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VMware Workstation 4.5 an App-Making Machine

Creating a virtual machine is simple. A wizard presents "radio button" options for Windows 3.1+, Longhorn, Linux and Novell guest OSs. VMware even includes an MS-DOS option, but beware: If you choose it, you won't be able to use the handy VMware Tools that offer enhancements, such as graphical support and time synchronization between virtual machine and host.

I installed Linux Red Hat 9, Mandrake Linux 10, FreeBSD, Windows Professional 2000, Windows Advanced Server 2000, Windows XP and Windows Server 2003 as guest OSs in individual VMs. Next, I configured a virtual disk file with 4 GB of disk space for each of the VMs.

If you don't allocate the disk space up front, VMware will resize the file dynamically as the OS grows with new applications. That's not a good thing, as dynamic allocation reduces overall VM performance, so do the allocating yourself. You can always add virtual disks for each of your guests as needed.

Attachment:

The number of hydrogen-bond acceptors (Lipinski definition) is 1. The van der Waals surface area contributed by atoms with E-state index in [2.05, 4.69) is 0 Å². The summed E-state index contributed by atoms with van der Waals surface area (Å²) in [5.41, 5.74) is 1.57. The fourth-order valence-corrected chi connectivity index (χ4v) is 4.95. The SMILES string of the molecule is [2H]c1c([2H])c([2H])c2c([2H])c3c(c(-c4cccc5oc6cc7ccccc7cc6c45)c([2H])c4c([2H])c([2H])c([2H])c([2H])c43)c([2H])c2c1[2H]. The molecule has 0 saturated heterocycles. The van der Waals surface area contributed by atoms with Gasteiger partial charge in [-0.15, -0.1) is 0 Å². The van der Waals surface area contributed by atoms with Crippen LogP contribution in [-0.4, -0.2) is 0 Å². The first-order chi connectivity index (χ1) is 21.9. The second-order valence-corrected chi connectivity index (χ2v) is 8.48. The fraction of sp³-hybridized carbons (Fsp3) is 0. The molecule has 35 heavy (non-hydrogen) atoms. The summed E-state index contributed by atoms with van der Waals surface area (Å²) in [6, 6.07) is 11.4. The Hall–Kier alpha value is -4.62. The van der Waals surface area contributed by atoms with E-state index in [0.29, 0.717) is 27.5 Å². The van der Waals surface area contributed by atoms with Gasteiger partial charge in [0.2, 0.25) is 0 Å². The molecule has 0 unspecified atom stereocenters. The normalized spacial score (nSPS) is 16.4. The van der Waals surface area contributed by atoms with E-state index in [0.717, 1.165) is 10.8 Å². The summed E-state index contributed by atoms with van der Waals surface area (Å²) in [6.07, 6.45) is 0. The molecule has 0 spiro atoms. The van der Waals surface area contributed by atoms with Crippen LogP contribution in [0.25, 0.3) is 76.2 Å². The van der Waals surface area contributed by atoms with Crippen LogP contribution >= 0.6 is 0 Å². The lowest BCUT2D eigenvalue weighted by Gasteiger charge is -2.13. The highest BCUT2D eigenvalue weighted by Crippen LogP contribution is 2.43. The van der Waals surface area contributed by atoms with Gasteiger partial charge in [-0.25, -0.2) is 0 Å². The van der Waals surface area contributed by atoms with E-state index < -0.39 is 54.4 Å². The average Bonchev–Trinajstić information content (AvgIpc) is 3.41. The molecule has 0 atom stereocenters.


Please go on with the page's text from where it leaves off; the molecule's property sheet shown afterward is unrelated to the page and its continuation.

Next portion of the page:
VMware gives you three options for connecting guest OSs to a network: bridged, NAT (network address translation) and host-only. Bridged networking provides direct access to an external Ethernet network, but the guest will need an IP address separate from the host's. VMware bridges or maps a virtual network onto an existing physical network adapter.

If you don't have extra IP addresses for guests, you can use NAT to gain access to the external network using the host's IP address. However, if you don't need access to an external network, or if you want to maintain a secure environment, a host-only network will suffice.

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